This hajj story is written by Dr Salim Parker, known as the hajj doctor. More stories can be found at www.hajjdoctor.co.za
Hajj 2020 is over. Some close to me kept themselves busy. My Imam, who was supposed to have set off for his half-century of standing at the time of Wuqoof on Arafat, had to stay in isolation at home as his youthful eighty years increased his susceptibility to the prevailing coronavirus pandemic. A close friend lamented that he would also be at home instead of his twenty-fifth trip. Let me hasten to add that it’s not about numbers. No! It is the soul, though deeply appreciative of having been gifted a compulsory sojourn to the Holy Land, acquiring an unquenchable thirst to return again and again to savour each drop of divine nectar it can extract when being as close to our Creator as being earthly possible. Some go as spiritual guides, others as assistants in whatever way possible even if it means loading pilgrims’ bags onto the roof of their bus. I have seen Imams fixing windows and unclogging drains in Hujaajs’ rooms and doctors carrying pilgrims’ grocery bags. All to make the life of sometimes bewildered and sometimes demanding travellers lives easier.
It is about being there, walking in the footsteps of giants. Giants who teach us everything about living as Muslims. It is always said that Hajj is Arafat. It is on Arafat where our beloved Prophet (SAW) delivered his last sermon. Where he said that there is absolute equality between all of mankind and that colour, race, status, education or wealth is no measure of our worth as far as our Creator is concerned. We all don our uniform Ihrams on Hajj where nothing distinguishes one believer from the other. We stand as one united Umah on the vast plains at the time of Wuqoof, the most important day in the life of any Muslim. We all, shrouded, in dust, thereafter spend some time on Muzdalifah where we share the same stars illuminating our life ahead whilst we are all level with the soil that our forefathers rested on. We face and repel the same devils our ancestors had to deal with when we pelt the Jamaraats.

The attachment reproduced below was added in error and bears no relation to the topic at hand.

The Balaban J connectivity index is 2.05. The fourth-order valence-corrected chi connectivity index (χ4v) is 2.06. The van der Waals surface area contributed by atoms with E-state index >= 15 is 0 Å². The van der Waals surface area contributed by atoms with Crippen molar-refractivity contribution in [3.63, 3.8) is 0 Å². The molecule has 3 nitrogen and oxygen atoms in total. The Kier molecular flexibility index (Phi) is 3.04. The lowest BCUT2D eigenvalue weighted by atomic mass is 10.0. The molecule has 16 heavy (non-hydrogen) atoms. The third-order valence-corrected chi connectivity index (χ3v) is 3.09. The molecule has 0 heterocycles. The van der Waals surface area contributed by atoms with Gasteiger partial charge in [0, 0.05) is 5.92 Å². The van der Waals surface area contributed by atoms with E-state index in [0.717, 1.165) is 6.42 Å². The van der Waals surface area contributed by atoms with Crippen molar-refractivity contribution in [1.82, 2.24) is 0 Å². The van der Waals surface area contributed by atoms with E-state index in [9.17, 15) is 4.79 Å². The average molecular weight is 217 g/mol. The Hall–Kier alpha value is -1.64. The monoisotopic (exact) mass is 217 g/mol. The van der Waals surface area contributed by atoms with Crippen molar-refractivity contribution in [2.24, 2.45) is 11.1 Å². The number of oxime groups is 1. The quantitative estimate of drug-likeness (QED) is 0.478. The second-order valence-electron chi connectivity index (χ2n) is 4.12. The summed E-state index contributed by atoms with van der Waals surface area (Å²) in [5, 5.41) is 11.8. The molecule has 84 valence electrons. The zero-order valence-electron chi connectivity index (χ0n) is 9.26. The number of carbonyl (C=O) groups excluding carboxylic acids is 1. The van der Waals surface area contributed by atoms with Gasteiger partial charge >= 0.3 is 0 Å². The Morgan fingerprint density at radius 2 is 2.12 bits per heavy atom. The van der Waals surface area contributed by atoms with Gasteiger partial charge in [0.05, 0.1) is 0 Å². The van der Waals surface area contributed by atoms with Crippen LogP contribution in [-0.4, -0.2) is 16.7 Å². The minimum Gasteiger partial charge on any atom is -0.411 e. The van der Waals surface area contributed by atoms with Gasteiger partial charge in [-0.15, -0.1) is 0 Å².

As we travel through the journey, we give and receive without question and without hesitation. The Prophet (SAW) emphasized the value of charity whether compulsory or additional, and being of assistance to others, and this comes to the forefront during Hajj. Whether unselfishly departing with thousands of rands to buy wheelchairs for some injured Hujaaj, paying for taxis and sometimes even buses to transport a whole group, the five days of pilgrimage has seen extraordinary acts of generosity. It comes in all forms, from pushing a wheelchair, fetching food for and feeding the sick, shading an older person with an umbrella whilst that pilgrim is standing outside, hands raised and reaching out to his Creator.
Our Prophet (SAW) also reiterated the reverence women should be showered with during his final sermon. Hajj delivers the ultimate message to all misogynists. All males, whether kings or paupers, have to obey one of the rites of Hajj and retrace the hurried paces of a black slave lady who desperately traversed two hillocks seven times until Allah rewarded her unshaken faith by sprouting the nourishing Zamzam spring so that she could quench the thirst of her crying son. Today we all slavishly follow suit when we perform the Sa’ee, one of the essentials of Hajj. We fulfill an injunction that has infinite wisdom associated with it. Gender rights are entrenched to be a mutually respectful two-way process with both having rights over each other.